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Ste. Anne de Detroit – A Photographer’s Vision

March 30, 2017

“I never weary of great churches. It is my favorite kind of mountain scenery. Mankind was never so happily inspired as when it made a cathedral.”  ~ Robert Louis Stevenson

Scenic photography comes in all shapes and sizes. While I typically shoot outdoor landscapes, I recently had the opportunity to visit one of Detroit’s most iconic and historic churches – Ste. Anne de Detroit Catholic Church, located at 1000 Ste. Anne Street, at Howard.


Ste. Anne de Detroit

Before I go any further, I have to give a shout out to Karrie Posio and Timothy Griffin of  “Creative Vision Photography Meet-Ups”, who organized the photography tour.  It was a great experience, although at times quite challenging with the varying light conditions and the large group of photographers!

The first thing one notices upon approaching the church is its twin spires:


The view upon entering the cathedral from the foyer is breathtaking:


The oldest stained glass in the city can be found in Ste. Anne’s upper windows:



Stained glass above the main altar:


A different perspective:


View from front of church looking toward rear of church:

Ste.Anne_2017-128During the photography tour, I learned that the parish of Ste. Anne de Detroit was founded on July 26, 1701, Ste. Anne’s Feast Day, honoring the patron of France,  mother of Mary and grandmother of Jesus, making it the second oldest continuously operating Roman Catholic parish in the United States.  I also learned that the beautiful Classical Revival and Late Gothic Revival architectural building we were photographing, near the Ambassador Bridge and several blocks from the Detroit River, was not the original parish church, but is actually the eighth building parishioners called home.

French explorer Antoine Laument de La Mothe Cadillac, a couple of priests and a group of French settlers landed on the bank of the Detroit River on July 24, 1701.  Two days later, Ste. Anne’s Feast Day, construction of the first church (also the first building) at Fort Pontchartrain du Detroit began near what is now Jefferson and Griswold Streets.  The original church building was destroyed by a fire which swept through the settlement in 1703.  A new building was erected in 1704, still within the confines of the fort palisade.  A larger church was then built outside the fort in 1708-09, but it was torn down by the settlers of Fort Pontchartrain themselves, who had been under attack by Native Americans and feared the building outside the fort would be used as cover by their attackers.  For several years thereafter, the parish used a make-shift building within the Fort and it is believed another church was built between 1722 and 1754.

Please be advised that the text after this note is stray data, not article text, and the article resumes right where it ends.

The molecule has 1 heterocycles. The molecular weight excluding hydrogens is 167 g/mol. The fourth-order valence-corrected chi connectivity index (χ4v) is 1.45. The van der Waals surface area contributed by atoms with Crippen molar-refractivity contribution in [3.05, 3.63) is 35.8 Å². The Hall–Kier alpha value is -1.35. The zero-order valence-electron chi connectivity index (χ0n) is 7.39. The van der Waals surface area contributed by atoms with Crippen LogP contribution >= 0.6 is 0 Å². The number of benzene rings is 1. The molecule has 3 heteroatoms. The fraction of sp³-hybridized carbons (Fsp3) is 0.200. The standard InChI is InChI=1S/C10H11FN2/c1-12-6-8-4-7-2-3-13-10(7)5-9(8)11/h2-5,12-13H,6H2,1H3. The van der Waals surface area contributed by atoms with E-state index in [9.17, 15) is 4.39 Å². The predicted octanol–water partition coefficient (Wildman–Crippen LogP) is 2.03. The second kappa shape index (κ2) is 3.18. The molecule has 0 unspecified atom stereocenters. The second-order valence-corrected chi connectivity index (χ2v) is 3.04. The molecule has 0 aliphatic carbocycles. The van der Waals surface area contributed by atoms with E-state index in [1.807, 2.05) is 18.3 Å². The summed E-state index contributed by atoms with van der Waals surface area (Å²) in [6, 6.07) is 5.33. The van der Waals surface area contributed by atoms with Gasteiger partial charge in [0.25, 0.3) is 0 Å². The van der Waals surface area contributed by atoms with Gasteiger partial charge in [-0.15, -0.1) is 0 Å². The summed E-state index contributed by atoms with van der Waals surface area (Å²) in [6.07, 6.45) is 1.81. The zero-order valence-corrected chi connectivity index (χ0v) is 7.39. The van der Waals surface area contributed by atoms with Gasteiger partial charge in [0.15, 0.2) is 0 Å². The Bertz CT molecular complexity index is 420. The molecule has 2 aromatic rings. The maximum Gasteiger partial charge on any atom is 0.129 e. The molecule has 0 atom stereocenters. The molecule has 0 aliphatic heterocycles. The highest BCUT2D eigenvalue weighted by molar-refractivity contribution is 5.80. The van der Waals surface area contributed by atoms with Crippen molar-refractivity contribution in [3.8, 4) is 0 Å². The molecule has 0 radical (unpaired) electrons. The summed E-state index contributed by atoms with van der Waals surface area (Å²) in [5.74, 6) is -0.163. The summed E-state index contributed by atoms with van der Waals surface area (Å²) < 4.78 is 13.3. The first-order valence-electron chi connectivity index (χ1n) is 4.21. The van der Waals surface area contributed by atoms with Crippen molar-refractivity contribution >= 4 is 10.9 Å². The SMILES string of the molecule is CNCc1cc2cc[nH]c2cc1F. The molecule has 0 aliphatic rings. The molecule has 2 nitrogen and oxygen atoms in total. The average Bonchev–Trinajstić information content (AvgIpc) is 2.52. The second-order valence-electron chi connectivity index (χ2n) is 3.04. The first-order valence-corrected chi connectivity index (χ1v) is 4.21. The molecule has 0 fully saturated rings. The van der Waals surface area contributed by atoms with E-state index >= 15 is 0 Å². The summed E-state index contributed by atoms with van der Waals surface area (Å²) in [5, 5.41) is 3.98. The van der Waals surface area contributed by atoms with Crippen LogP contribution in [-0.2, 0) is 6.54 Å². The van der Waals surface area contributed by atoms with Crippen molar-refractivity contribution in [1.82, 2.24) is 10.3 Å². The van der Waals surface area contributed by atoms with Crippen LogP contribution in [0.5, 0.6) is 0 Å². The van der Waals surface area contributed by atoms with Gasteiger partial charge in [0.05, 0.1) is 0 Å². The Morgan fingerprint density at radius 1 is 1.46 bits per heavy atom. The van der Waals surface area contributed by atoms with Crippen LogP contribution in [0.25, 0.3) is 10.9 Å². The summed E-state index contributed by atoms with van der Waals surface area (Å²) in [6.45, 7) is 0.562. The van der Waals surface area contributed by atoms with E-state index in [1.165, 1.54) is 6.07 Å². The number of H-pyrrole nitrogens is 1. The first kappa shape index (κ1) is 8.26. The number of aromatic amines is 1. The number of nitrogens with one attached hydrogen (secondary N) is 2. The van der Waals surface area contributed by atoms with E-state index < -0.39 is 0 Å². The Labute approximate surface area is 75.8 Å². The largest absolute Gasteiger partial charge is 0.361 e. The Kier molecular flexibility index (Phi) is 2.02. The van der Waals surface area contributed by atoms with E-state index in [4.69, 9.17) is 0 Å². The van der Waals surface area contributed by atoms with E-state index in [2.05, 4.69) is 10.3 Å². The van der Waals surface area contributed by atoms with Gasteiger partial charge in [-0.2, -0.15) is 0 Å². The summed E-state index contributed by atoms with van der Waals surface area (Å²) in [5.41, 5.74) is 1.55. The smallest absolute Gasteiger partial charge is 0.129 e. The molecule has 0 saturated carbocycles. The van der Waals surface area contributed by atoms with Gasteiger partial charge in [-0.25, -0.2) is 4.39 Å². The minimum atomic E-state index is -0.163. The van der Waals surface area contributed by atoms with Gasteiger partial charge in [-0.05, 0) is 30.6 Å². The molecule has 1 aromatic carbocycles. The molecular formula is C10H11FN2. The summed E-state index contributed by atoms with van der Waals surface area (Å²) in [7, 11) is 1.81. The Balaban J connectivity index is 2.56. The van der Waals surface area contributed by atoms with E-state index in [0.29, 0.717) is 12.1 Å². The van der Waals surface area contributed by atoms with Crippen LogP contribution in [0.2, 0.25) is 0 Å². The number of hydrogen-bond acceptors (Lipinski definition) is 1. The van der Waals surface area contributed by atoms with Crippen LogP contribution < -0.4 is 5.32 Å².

The sixth Ste. Anne’s Church building was built at the Fort in 1755 under the direction of its newest priest, Father Simple Bocquet, who then served the parish for 27 years.  In 1805, while Father Gabriel Richard was serving the parish (1802-8132), the church was again destroyed in an accidental fire which also destroyed most of Detroit.  A new stone church was built for the parish, on Bates Street, outside the grounds of the Fort but still near the river between 1818 and 1828.

The cornerstone of the eighth and present church, designed by Leon Coquard and built at what was then 19th Street and Howard (now Ste. Anne Street and Howard near the Ambassador Bridge), was laid in 1886.  Many artifacts from the 1818 church can be found the current church including the 1818 cornerstone, the main altar and communion rail, the “Beaubien Bell” and the statue of Ste. Anne and her daughter Mary.

One of the confessionals:


A side alter:


More few more interesting points of view:


Back outside:


As I mentioned, Ste. Anne de Detroit is near the Ambassador Bridge:

Ste.Anne_2017-131I feel it important to mention that most of my interior photographs were shot using a method called “bracketing”.  It was really the only way to try to get a balance between the darkened interior that the bright window light.  I used my Canon 60D and Tamron 10-24 wide angle lens for most of the shots, but also used my Canon Rebel XTi, Canon 50mm prime lens and Canon 24-70 zoom lens.  No flash was used.

After shooting the interior for almost 1 1/2 hours, a group of us enjoyed lunch at Ste. Anne’s “Friday Fish Fry”, which was quite delicious.  It seemed appropriate to give back to the church by attending the fish fry.  All of my exterior shots were made after lunch.

I hope to get back to Ste. Anne’s for the more formal tour and to take photos of some of the many things I missed on this first visit.  So stay tuned!

#detroit #steannechurch #puredetroit #puremichigan #ilovedetroit #detroitpride #michiganpride #mittenpride #depictthed #catholicchurch #steannededetroit #southwestdetroit #romancatholicchurch #michigan





  1. Alice A Maier permalink

    Lovely photos Linda! It’s been a very long time since I visited this church – it’s so beautiful! Thanks for sharing these awe inspiring photos!

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